“I am not a journalist, I don’t verify, just listen.”

Banker by trade, Chris has been strolling around parts of New York City that people normally don’t visit. He’s been doing that for the past twenty years, and with a camera in his hand for the past five, not once feeling uncomfortable or fearing for his safety.

The subjects of these emotional portraits are real people, with real problems, living in a rough part of town. But once you get past the exterior image, you learn that there is a warm hearted, respectful, and welcoming human being behind almost every one of them, taking it day by day, just trying to get by.

The highly acclaimed Faces of Addiction is an ongoing project since 2010, and some times Arnade can spend up to months before even raising his camera, just getting to know the people and the world they live in. He’s an avid supporter of HPAC, Hunts Point Alliance for Children. You can help too.

“Often forgotten amidst the headlines of addiction and crime is that roughly 4,000 families live in Hunts Point, cut off from most of the resources New York City provides.”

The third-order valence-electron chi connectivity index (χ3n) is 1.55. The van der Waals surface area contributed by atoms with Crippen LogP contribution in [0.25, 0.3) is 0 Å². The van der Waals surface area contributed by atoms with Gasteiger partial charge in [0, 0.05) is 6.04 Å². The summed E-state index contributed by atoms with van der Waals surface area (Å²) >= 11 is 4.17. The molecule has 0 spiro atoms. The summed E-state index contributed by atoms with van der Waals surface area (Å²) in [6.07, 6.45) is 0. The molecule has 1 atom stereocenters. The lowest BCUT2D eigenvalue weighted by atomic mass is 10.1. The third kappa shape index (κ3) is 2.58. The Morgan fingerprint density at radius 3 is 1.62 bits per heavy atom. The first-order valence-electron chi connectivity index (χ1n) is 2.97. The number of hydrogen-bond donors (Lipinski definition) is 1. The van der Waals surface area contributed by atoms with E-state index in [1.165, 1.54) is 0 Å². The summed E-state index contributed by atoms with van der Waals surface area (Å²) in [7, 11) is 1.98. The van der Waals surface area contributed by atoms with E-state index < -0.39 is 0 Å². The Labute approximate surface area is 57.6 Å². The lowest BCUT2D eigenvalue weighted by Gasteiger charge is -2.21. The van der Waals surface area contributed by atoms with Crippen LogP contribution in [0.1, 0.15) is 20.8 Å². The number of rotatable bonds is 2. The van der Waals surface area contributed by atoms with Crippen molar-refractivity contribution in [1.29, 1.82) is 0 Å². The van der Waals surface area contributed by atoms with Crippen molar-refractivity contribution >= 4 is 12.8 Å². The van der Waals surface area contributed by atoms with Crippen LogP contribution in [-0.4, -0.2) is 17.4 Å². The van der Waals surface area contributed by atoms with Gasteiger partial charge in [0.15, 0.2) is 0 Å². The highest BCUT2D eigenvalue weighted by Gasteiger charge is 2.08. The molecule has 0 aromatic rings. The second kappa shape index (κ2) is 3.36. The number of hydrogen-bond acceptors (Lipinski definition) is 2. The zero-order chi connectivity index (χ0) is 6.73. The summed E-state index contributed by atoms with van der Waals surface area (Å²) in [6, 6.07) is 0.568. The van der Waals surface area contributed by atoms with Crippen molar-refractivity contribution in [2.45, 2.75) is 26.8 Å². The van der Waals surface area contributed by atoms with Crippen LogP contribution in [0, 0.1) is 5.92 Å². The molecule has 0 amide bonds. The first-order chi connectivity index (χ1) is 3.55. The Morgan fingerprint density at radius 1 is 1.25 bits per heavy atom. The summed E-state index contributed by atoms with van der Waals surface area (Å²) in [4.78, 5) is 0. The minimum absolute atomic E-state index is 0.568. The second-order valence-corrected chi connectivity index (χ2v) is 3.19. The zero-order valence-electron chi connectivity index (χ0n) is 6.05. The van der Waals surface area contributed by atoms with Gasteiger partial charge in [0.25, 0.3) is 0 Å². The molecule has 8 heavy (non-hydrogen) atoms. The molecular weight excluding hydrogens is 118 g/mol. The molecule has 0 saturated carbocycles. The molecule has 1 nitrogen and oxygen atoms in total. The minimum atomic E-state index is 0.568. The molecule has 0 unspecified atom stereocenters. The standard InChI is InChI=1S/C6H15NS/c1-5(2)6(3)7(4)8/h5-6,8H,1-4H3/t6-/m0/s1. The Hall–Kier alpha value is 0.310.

Faces of Addiction in Hunts Point, by Chris Arnade

Faces of Addiction in Hunts Point, by Chris Arnade

Faces of Addiction in Hunts Point, by Chris Arnade

Faces of Addiction in Hunts Point, by Chris Arnade

Faces of Addiction in Hunts Point, by Chris Arnade

A photograph is only half the story, especially in this series, so I encourage everyone to take a good look at Chris Arnade’s Flickr galleries at the link below. Even though he claims not to be a journalist, the texts are very well written, and it gives you an insight to a part of the world you probably weren’t that familiar with. And it’s OK to shead a tear or two, yours truly did that too.

Sources: Flickr gallery & The Gothamist
All photos © Chris Arnade



Not Your Regular Timelapse Video

September 5, 2012 12:44 AM

Here’s something different. Shot at night, at a mountain biking race, a short timelapse video called Bikes in the Forest by Sixth Row’s Rowen Grant down in Australia. It’s a beautifully surreal visual explosion of light, shadows, movement, a fitting soundtrack, and a snail.

Shot at a 24 hour mountain biking race in East Kowen Forest, Canberra, the footage was captured between 10pm and 4am in the night. Below are some still highlights.

Mountain biking timelapse video by Sixth Row Productions

Mountain biking timelapse video by Sixth Row Productions

Mountain biking timelapse video by Sixth Row Productions

Mountain biking timelapse video by Sixth Row Productions

Timelapse video by Sixth Row Productions

Source: Sixth Row Productions on Vimeo & official website